The triceratops tin toy Dumbo ride. (Please stop buying these, Disney. You’re not fooling anyone by dressing them in different animals.) Photo by Jeremy Thompson of

At Disney, you expect high-end themed rides, shows and lands... And if you’re into this kind of thing, you might be more inclined to call them “experiences” because ride hardware is supposedly merely a platform in which to tell a story. Disney really don’t help themselves here, essentially buying off-the-shelf fair rides and decorating them fancifully throughout all their parks and lands as filler. So when we are suddenly expected to understand that their lightly decorated off-the-shelf spinning coasters “Primeval Whirl” are theming within themselves - that’s why they aren’t decorated extravagantly, selected specifically for their reference to roadside funfairs across America - it doesn’t quite work. Animal Kingdom in particular is full of real, found objects and real art that add details and authenticity to its themed lands and Primeval Whirl is one of those!

Primeval Whirl is one of the most common off-the-shelf roller coasters in the world, found at both permanent and traveling attractions everywhere. A large percentage of visitors will have been on one elsewhere. I guess that's the point, but is it what guests want? Photo by Jeremy Thompson of

Dinoland USA has a cool backstory... One I’ve seen criticised for being a jumbled mess, but I genuinely think it’s actually a really cool, logical, believable narrative. My highly neutered understanding is that some fossil hunters find some dino bones just off the highway, set up a research institute and museum (the building where the Dinosaur ride is) and local entrepreneurs try to cash in on this local finding with tacky tourist attractions, like gift shops and a funfair.

The museum set up to research the newly discovered dino fossils in the area houses the Dinosaur dark ride, now with added Aladar, because IPs sell. Photo by Jeremy Thompson of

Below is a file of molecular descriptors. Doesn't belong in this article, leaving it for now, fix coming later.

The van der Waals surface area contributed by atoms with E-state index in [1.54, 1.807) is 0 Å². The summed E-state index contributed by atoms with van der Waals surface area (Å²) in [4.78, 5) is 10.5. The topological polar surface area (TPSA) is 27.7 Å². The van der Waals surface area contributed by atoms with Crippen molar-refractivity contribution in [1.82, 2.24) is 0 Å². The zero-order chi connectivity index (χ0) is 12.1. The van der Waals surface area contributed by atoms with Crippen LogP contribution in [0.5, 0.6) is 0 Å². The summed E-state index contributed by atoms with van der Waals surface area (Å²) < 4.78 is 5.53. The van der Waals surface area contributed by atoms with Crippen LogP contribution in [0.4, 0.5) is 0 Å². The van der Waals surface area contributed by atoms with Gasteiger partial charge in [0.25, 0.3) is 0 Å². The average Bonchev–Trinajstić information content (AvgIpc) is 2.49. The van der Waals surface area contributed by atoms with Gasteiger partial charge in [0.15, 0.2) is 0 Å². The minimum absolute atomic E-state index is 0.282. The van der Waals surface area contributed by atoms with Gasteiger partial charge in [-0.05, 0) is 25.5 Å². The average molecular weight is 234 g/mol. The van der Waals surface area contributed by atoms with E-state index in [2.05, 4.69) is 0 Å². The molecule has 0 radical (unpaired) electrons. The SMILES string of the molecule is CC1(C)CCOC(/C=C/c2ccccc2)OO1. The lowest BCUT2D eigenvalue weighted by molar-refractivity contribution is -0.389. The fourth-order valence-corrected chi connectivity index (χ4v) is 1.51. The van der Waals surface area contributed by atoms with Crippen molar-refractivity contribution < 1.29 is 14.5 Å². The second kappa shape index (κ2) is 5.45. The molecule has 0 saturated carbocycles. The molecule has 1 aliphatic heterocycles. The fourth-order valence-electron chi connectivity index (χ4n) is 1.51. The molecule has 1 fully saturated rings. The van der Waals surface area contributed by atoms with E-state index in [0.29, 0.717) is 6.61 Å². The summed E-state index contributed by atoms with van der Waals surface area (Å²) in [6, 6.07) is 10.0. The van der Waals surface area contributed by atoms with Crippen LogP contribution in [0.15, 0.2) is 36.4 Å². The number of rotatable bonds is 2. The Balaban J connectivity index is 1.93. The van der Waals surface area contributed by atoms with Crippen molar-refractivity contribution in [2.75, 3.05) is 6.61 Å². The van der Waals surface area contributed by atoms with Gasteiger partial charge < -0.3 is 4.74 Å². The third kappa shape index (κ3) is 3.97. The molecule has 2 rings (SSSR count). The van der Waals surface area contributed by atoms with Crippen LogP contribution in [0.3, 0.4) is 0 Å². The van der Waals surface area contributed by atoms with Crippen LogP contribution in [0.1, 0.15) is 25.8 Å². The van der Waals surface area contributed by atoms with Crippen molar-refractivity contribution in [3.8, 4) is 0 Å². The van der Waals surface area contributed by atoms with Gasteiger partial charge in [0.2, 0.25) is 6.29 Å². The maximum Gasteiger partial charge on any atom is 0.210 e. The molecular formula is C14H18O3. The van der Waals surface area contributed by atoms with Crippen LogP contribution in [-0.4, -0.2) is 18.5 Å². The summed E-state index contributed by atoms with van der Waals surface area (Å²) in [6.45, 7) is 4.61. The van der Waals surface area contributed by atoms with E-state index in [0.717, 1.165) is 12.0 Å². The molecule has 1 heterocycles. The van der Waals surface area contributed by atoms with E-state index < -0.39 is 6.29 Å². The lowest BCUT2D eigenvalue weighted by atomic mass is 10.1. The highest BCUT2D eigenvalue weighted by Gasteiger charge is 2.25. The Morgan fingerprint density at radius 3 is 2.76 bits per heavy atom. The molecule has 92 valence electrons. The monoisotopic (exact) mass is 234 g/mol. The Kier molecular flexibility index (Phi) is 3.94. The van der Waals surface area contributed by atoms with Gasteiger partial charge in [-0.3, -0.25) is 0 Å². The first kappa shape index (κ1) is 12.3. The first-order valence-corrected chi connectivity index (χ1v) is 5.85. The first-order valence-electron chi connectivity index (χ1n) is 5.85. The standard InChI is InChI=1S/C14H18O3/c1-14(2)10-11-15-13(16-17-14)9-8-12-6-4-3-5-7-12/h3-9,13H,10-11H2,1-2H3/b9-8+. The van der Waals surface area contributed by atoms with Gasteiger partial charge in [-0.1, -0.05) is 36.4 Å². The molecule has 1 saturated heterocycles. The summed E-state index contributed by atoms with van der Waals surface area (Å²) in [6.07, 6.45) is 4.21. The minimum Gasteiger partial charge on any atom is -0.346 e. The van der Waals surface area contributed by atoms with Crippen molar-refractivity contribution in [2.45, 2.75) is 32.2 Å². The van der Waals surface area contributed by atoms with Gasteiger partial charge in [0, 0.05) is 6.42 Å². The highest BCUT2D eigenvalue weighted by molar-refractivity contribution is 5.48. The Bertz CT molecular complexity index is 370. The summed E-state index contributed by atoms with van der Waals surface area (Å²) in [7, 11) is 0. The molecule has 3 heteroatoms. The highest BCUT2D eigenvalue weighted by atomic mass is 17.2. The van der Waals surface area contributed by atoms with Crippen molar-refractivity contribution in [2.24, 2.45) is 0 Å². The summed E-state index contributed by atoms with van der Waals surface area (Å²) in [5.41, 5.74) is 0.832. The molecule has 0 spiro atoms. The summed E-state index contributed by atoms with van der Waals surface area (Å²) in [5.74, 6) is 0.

In fact, the only part of this narrative that isn’t believable is the one attraction I actually like. Dinosaur - now based on the movie of the same name, where you’re transported back in time to collect the main character from the film for research purposes.

Carnotaurus skeletal cast in the museum themed queue of Dinosaur. Photo by Jeremy Thompson of

They even have money-grabbing game stands, not found anywhere else at Walt Disney World. And when you realise that the gift shop outside Dinosaur is a gift shop themed to a gift shop and that Primeval Whirl is a pair of roller coasters themed to roller coasters, you can’t help but smirk and think “ha, that’s actually quite clever.”

But the vast majority of visitors get no further than “wow, they didn’t make much effort with this area, did they?”

Tom Bricker wrote an interesting article about Animal Kingdom's flaws where he highlighted this unwillingness the audience has in entertaining concept when the presentation is so off-putting. "Many words have been spoken on all of the hidden details and backstory in DinoLand, but this backstory is nothing more than lipstick on a pig. This backstory is great, but it is not substitute for quality substance. Here, backstory is more an afterthought, added as artifice to explain away why Dinorama is such an eyesore. I couldn’t care less that it’s an “authentic” eyesore, it’s an eyesore with cheap carnival attractions, nonetheless."